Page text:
The many words of advice I received while planning a recent visit to India made me feel rather anxious.
‘Shower with your mouth closed’, said one friend. ‘Keep your hands away from your face’, implored another. I’m told to stick to vegetarian meals and only eat food that is freshly cooked. Salads and ice are out; fruits you peel are in. While getting my vaccinations up to date (a very costly exercise!), I nervously ask about rabies. ‘Avoid dogs completely!’, replies my GP. I buy a big box of Travelan (which claims to prevent most food related stomach upsets when taken before a meal) and stock up on copious amounts of hand sanitiser. In short, I am ready for anything!
On arrival in Chennai I take a deep breath and step out of the airport and into incredible India. A sea of people calling out and waving signs greets me. I relax at the sight of my name typed on a crumpled sheet of paper. My driver takes me to a simple guesthouse, where the receptionist explains how to turn the hot water on for the shower, but not how to use the bucket and jug in the corner of the room. It may be obvious to you, but I’m at a complete loss and covertly seek answers from Google at an Internet cafe. I also learn the correct use of the squat toilet (this amusing YouTube video proves extremely helpful!).
For the next week I volunteer my labour on a community building project outside Pondicherry with Habitat for Humanity. The experience is life-changing and one I’d highly recommend. After the build, I join a 15-day Intrepid Travel tour from Delhi to Goa. Transport is by local bus and the two nights on a sleeper train certainly push me well beyond my comfort zone.
All in all the trip is a fabulous experience, and I learn so much. If you are planning your own visit, here are some practical tips for travelling in India.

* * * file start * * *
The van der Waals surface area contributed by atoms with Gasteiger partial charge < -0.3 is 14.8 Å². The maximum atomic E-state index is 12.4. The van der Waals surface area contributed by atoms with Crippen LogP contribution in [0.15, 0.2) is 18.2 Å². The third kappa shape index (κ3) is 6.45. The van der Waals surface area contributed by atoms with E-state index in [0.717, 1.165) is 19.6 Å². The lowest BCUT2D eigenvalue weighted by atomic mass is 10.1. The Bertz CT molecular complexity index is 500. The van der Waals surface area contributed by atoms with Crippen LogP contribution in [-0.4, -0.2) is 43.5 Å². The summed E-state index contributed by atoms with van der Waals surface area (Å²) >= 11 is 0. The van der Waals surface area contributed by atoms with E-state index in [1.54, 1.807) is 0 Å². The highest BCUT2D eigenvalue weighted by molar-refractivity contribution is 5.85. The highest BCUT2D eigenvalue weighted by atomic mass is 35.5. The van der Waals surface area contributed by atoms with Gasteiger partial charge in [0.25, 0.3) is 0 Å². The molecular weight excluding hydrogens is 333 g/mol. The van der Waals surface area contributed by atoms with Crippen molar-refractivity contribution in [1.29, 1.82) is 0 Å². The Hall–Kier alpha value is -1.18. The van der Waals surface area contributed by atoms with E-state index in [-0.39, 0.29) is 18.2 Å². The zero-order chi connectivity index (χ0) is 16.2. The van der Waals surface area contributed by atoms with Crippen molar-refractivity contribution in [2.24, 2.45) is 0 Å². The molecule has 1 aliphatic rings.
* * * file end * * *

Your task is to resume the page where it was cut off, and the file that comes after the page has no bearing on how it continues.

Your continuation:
Cope with the heat by drinking plenty of water — much more than you would at home. Remember that tap water is unfit for drinking. I kept purified water in a bottle next to the bathroom basin so that I would remember to use it when brushing my teeth. A fellow traveller did forget and she paid the price.
I laugh to myself when I think back to my doctor’s advice about dogs. They are everywhere, but they’re not a problem. Instead, she should have warned me about the monkeys! Remember to keep your distance. While visiting Elephanta Island (off Mumbai), a monkey with a baby started to chase me. She bared her teeth, hissed and spat at me. Frightened, I shouted at her. Someone called out: ‘your water!’. I unscrewed the lid of the water bottle in my hand and sprayed water at the snarling animal. Only later did I realise she was probably after the water to drink.
You will often hear travellers to India discussing the gut-wrenching poverty. Consider making a donation to a local charity, rather that giving handouts to beggars and children. If you are travelling with a tour company like Intrepid Travel, they’ll be happy to recommend worthwhile charities that need your support.
The food in India is amazing. I tried hard to practise the food hygiene standards recommended by friends and I managed to avoid getting ill. I ate freshly cooked street food along the way, and drank masala chai in the most unlikely places. The walls of a teahouse might be old and stained, but the tea from the blackened pots will be hot and deliciously sweet.
Some of the highlights of my trip included visiting the Gurudwara Bangla Sahib Sikh Temple in Delhi and the fabulous Taj Mahal in Agra (although naively I didn’t expect the crowds), exploring the market streets of Udaipur and watching the sun rise over the Savitri Temple in Pushkar. A hot air balloon flight over the pink city of Jaipur proved unforgettable.
India is a country of extreme contrasts and what seems to western eyes to be complete chaos. However, there is order. Go with an open mind and you’ll enjoy the experience.
Joanne won a competition to participate in the build with Habitat for Humanity. The rest of the trip was paid for by Joanne.
Do you have any tips for travelling in India? We would love to hear from you. Please leave a comment below.
Additional images: Bigstock
About the writer
Joanne Karcz published a blog when she walked the Camino de Santiago some years ago and has been writing about her travels ever since. She is also an aspiring travel photographer and takes her camera wherever she goes. Joanne loves discovering new things to see and do in her own Sydney backyard, and blogs regularly about the city’s suburbs. She has travelled through Europe and South America and taken a group of friends on the trip of a lifetime to South Africa, Botswana and Zambia. Her visits to Cuba and India were bucket list items, but she still has a few destinations to tick off!